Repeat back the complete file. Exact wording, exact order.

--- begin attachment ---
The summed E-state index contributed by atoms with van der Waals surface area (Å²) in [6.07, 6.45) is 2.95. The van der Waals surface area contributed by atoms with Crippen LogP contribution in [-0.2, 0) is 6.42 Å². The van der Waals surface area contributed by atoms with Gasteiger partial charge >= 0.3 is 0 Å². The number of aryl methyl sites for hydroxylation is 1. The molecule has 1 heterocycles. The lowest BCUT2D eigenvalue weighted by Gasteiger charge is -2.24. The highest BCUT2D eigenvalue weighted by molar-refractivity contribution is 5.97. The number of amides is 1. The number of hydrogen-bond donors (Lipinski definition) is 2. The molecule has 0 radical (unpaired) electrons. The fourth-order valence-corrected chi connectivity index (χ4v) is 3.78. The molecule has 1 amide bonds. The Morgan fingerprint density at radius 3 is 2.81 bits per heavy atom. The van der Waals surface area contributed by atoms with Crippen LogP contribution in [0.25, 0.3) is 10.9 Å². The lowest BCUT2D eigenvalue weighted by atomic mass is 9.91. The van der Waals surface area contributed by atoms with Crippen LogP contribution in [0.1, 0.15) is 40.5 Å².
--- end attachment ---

The summed E-state index contributed by atoms with van der Waals surface area (Å²) in [6.07, 6.45) is 2.95. The van der Waals surface area contributed by atoms with Crippen LogP contribution in [-0.2, 0) is 6.42 Å². The van der Waals surface area contributed by atoms with Gasteiger partial charge >= 0.3 is 0 Å². The number of aryl methyl sites for hydroxylation is 1. The molecule has 1 heterocycles. The lowest BCUT2D eigenvalue weighted by Gasteiger charge is -2.24. The highest BCUT2D eigenvalue weighted by molar-refractivity contribution is 5.97. The number of amides is 1. The number of hydrogen-bond donors (Lipinski definition) is 2. The molecule has 0 radical (unpaired) electrons. The fourth-order valence-corrected chi connectivity index (χ4v) is 3.78. The molecule has 1 amide bonds. The Morgan fingerprint density at radius 3 is 2.81 bits per heavy atom. The van der Waals surface area contributed by atoms with Crippen LogP contribution in [0.25, 0.3) is 10.9 Å². The lowest BCUT2D eigenvalue weighted by atomic mass is 9.91. The van der Waals surface area contributed by atoms with Crippen LogP contribution in [0.1, 0.15) is 40.5 Å².